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School Prayer

Principal Joy swung open the door to his office. Katie and her Father were already seated. He strode briskly over to Mr. James and extended his hand. "Mr. James", he said, "so good to meet you at last." Steve James smiled wanly. "Likewise", he said.

Principal Joy seated himself in his leather chair. "I must tell you, Mr. James", he began, "how happy we are to have Katie here at Madison Elementary." He beamed at the little girl, who squirmed under his gaze. "She is one of our best students in all of the fifth grade." Mr. James just smiled. The tension in his face was quite visible.

"I don’t want to appear rude, Sir", said Principal Joy, "but we have just five minutes before the morning bell. Is there anything I can help you with?"

Steve shifted uneasily in the wooden chair. "Focus!", he said to himself. Clearing his throat he began. "It has come to our attention, Sir, that the school has recently adopted a policy of general prayer at morning assembly."

Principal Joy leaned back in his chair, his fingers steepled. He had been expecting this visit. "As you may be aware, Mr. James, the Supreme Court recently overturned decades of religious oppression, and allowed for voluntary, student led prayer at publicly funded facilities."

Steve nodded slightly. "Yes Sir, I was aware of that. However, I thought that given the…", he paused, picking his way carefully through the verbal minefield, "uh, heterogeneous nature of the faiths represented at this school, that…" he trailed off, trying not to meet the Principal’s unfaltering gaze.

Principal Joy’s smile remained steady. "What do you mean, Sir?" he asked, knowing full well what the answer would be.

Steve shifted again, a sheen of sweat broke his forehead. "It’s just that…we…that is, our family…do not share your faith." He gazed hopefully at the Principal.

There was a tense pause. "I see", said the Principal at last. "Mr. James", he continued, "as you are obviously aware, your particular worldview is not, uh, strongly represented in this community." Mr. James nodded weakly. "Now, your own choice of philosophy is, of course, your constitutional right, but you must remember that the majority of the inhabitants of this town belong to the same tradition." Steve nodded again. "Now, I ask you Mr. James, do you think it fair that we deny the majority of our students their right to religious expression, simply because you do not share their views?"

Steve marshaled his thoughts. "It’s just that…it makes Katie feel uncomfortable…"

There was yet another pause as Principal Joy appeared to consider this. "I’m not sure I see why that should be, Mr. James. After all, I’m sure that God is pleased with any sincere prayer offered to Him, regardless of the faith of the adherent."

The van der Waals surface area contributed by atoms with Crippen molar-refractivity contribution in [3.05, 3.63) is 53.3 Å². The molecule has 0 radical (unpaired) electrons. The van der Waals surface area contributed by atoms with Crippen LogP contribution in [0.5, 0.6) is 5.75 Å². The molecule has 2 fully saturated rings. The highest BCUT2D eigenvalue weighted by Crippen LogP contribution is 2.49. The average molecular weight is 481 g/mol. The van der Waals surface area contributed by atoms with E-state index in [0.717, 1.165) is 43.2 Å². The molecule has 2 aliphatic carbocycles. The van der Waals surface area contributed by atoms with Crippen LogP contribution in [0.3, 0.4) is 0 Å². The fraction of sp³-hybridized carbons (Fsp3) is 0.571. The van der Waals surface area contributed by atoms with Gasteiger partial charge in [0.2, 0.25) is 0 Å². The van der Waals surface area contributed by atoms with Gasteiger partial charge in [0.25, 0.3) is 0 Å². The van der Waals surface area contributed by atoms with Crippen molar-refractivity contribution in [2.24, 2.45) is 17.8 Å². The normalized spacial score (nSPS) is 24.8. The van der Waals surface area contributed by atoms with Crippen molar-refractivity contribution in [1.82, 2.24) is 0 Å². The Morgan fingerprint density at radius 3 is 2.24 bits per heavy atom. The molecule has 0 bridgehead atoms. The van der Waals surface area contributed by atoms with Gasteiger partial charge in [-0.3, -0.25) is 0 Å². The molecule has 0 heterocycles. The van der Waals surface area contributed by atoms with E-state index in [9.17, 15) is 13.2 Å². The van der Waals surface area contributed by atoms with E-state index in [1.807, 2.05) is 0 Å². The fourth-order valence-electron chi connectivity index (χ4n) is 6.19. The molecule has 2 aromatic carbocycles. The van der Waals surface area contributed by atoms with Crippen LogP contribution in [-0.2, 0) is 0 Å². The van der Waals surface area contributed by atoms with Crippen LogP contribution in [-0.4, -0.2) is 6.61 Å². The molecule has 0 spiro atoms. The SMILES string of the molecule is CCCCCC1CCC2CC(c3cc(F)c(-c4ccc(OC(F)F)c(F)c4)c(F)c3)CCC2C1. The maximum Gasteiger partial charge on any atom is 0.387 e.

Without thinking, Steve blurted out "But we don’t believe in your God!"

To his credit, Principal Joy’s smile did not slip an inch. The only sign of his mounting annoyance was a tightening of the muscles around his jaws. "I really am sorry, Sir. Really I am. But you must remember that almost all our community does, indeed, believe in the One God." He softened. "However, I understand your dilemma. I will bring it up at the next board meeting, and perhaps we could make arrangements for Katie to sit out the morning prayer."

Miserably, Steve thought "Why not just tattoo ‘unbeliever’ on her forehead while you are at it." Aloud, he said "Thank you, Sir."

The Principal smiled wider. "Good. I’m glad that’s settled. Now, if you will excuse me, I need to be at the morning assembly. Katie, you need to run along, too."

"Yes, Sir" said Katie. She stood up an leaned over her Father. "Don’t worry, Daddy", she whispered. She pointed to her heart. "It’s in here." Steve nodded and planted a kiss on his daughter’s forehead.

Katie walked briskly down the brushed concrete hallway. Hurrying around the corner, she entered the main hall, and found a spot near the back. The morning prayer was about to begin. The leader this morning was Bill Johnson, again. Although the prayer leader was chosen by student vote every week, it somehow always seem to be Bill, the most popular boy in school.

Confidently, he strode up to the microphone. "Shall we begin?" he asked rhetorically.

There was a general susurration as the entire assembly got to their knees, and made a quarter turn clockwise. This was an old school building, and the hall was facing the wrong direction.

As she knelt, head close to the floor, Katie reached surreptitiously into the breast pocket of her red school jacket. She grasped the battered green Gideon’s New Testament firmly in her hand as the prayer began.

"There is no God but Allah", intoned Bill, "and Mohammed is His Prophet."

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